• The term leaves open the question of whether such observations “belong” to the distribution
  • But they can have important consequences on the statistical performance of the measure.
  • Can use this performance to characterise the properties of inequality measures under certain conditions.
  • Focus on the Error in Rejection Probability as a criterion.
davidson flachaire 1
Davidson-Flachaire (1)
  • Even in very large samples the ERP of an asymptotic or bootstrap test based on the Theil index, can be significant
  • Tests are therefore not reliable.
  • Three main possible causes :
    • Nonlinearity
    • Noise
    • Nature of the tails.
davidson flachaire 2
Davidson-Flachaire (2)
  • Three main possible causes :
    • Indices are nonlinear functions of sample moments. Induces biases and nonnormality in estimates.
    • Estimates of the covariances of the sample moments used to construct indices are often noisy.
    • Indices often sensitive to the exact nature of the tails. A bootstrap sample with nothing resampled from the tail can have properties different from those of the population.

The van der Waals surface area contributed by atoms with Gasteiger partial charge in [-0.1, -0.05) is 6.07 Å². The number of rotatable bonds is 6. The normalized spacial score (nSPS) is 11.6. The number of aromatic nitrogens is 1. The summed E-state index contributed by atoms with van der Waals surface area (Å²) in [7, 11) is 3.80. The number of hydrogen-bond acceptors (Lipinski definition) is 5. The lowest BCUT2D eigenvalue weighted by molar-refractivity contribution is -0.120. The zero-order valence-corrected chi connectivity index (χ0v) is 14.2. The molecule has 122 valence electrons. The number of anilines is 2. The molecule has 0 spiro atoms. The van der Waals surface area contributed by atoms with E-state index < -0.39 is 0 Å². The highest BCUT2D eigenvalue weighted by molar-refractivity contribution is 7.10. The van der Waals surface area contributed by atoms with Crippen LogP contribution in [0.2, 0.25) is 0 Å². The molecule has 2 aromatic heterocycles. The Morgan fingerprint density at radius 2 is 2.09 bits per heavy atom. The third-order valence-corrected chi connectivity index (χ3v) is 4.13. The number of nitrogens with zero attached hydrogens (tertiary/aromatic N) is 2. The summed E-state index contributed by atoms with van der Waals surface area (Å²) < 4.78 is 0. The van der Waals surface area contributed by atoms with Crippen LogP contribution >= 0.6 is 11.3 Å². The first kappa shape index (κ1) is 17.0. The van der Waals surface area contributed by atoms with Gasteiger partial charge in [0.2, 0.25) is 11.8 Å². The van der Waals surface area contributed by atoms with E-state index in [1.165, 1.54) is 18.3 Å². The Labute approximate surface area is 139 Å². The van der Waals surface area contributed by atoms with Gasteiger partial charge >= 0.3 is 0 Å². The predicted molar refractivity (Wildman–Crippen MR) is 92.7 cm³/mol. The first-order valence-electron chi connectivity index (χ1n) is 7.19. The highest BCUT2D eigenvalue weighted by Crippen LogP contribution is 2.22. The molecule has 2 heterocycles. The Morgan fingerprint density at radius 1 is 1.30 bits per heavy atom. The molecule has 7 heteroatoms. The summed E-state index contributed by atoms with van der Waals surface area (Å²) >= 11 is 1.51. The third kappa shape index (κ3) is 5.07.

• Simulation experiments show that case 3 is often quantitatively the most important.
  • Statistical performance should be better with MLD and GE (0 < a < 1 ), than with Theil.
empirical methods
Empirical methods

Empirical Distribution

  • The empirical distribution

Indicator function

  • Empirical moments
  • Inequality estimate
testing
Testing
  • Variance estimate
  • For given value I0 test
  • Test statistic
bootstrap
Bootstrap
  • To construct bootstrap test, resample from the original data.
  • Bootstrap inference should be superior
  • For bootstrap sample j, j = 1,…,B, a bootstrap statistic W*j is computed almost as W from the original data
  • But I0 in the numerator is replaced by the index Î estimated from the original data.
  • Then the bootstrap P-value is
error in rejection probability a
Error in Rejection Probability: A
  • ERPs of asymptotic tests at the nominal level 0.05
  • Difference between the actual and nominal probabilities of rejection
  • Example:
    • N = 2 000 observations
    • ERP of GE (a =2) is 0.11
    • Asymptotic test over-rejects the null hypothesis
    • The actual level is 16%, when the nominal level is 5%.
error in rejection probability b
Error in Rejection Probability: B
  • ERPs of bootstrap tests.
  • Distortions are reduced for all measures
  • But ERP of GE (a = 2) is still very large even in large samples
  • ERPs of GE (a = 0.5, –1) is small only for large samples.
  • GE (a=0) (MLD) performs better than others. ERP is small for 500 or more observations.
more on erp for ge

a

N=50,000

N=100,000

2

0.0492